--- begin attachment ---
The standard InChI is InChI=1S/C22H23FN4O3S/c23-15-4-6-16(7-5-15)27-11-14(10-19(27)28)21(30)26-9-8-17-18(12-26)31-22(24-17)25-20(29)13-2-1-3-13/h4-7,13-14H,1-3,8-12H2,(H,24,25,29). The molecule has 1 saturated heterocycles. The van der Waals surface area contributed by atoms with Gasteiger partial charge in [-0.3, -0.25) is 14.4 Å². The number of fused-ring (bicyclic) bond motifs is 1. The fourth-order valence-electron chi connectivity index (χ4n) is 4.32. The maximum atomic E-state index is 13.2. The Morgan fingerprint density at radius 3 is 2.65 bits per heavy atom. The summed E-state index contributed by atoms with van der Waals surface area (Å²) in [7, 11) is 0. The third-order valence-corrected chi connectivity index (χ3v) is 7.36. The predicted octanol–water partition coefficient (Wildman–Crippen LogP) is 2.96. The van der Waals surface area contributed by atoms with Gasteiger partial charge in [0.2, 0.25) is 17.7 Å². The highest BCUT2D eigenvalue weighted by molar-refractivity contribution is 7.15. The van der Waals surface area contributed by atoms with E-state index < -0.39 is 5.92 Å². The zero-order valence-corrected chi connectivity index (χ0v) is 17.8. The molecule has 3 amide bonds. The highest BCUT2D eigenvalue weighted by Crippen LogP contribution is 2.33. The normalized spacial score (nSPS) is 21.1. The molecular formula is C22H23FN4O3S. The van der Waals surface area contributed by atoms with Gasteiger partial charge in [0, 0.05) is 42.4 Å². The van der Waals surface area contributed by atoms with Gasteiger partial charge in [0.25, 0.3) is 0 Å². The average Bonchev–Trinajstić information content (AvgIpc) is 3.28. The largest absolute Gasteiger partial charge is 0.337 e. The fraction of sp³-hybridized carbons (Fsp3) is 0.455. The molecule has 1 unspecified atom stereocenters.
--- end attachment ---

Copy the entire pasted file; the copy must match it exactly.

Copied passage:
The standard InChI is InChI=1S/C22H23FN4O3S/c23-15-4-6-16(7-5-15)27-11-14(10-19(27)28)21(30)26-9-8-17-18(12-26)31-22(24-17)25-20(29)13-2-1-3-13/h4-7,13-14H,1-3,8-12H2,(H,24,25,29). The molecule has 1 saturated heterocycles. The van der Waals surface area contributed by atoms with Gasteiger partial charge in [-0.3, -0.25) is 14.4 Å². The number of fused-ring (bicyclic) bond motifs is 1. The fourth-order valence-electron chi connectivity index (χ4n) is 4.32. The maximum atomic E-state index is 13.2. The Morgan fingerprint density at radius 3 is 2.65 bits per heavy atom. The summed E-state index contributed by atoms with van der Waals surface area (Å²) in [7, 11) is 0. The third-order valence-corrected chi connectivity index (χ3v) is 7.36. The predicted octanol–water partition coefficient (Wildman–Crippen LogP) is 2.96. The van der Waals surface area contributed by atoms with Gasteiger partial charge in [0.2, 0.25) is 17.7 Å². The highest BCUT2D eigenvalue weighted by molar-refractivity contribution is 7.15. The van der Waals surface area contributed by atoms with E-state index < -0.39 is 5.92 Å². The zero-order valence-corrected chi connectivity index (χ0v) is 17.8. The molecule has 3 amide bonds. The highest BCUT2D eigenvalue weighted by Crippen LogP contribution is 2.33. The normalized spacial score (nSPS) is 21.1. The molecular formula is C22H23FN4O3S. The van der Waals surface area contributed by atoms with Gasteiger partial charge in [0, 0.05) is 42.4 Å². The van der Waals surface area contributed by atoms with Gasteiger partial charge in [0.25, 0.3) is 0 Å². The average Bonchev–Trinajstić information content (AvgIpc) is 3.28. The largest absolute Gasteiger partial charge is 0.337 e. The fraction of sp³-hybridized carbons (Fsp3) is 0.455. The molecule has 1 unspecified atom stereocenters.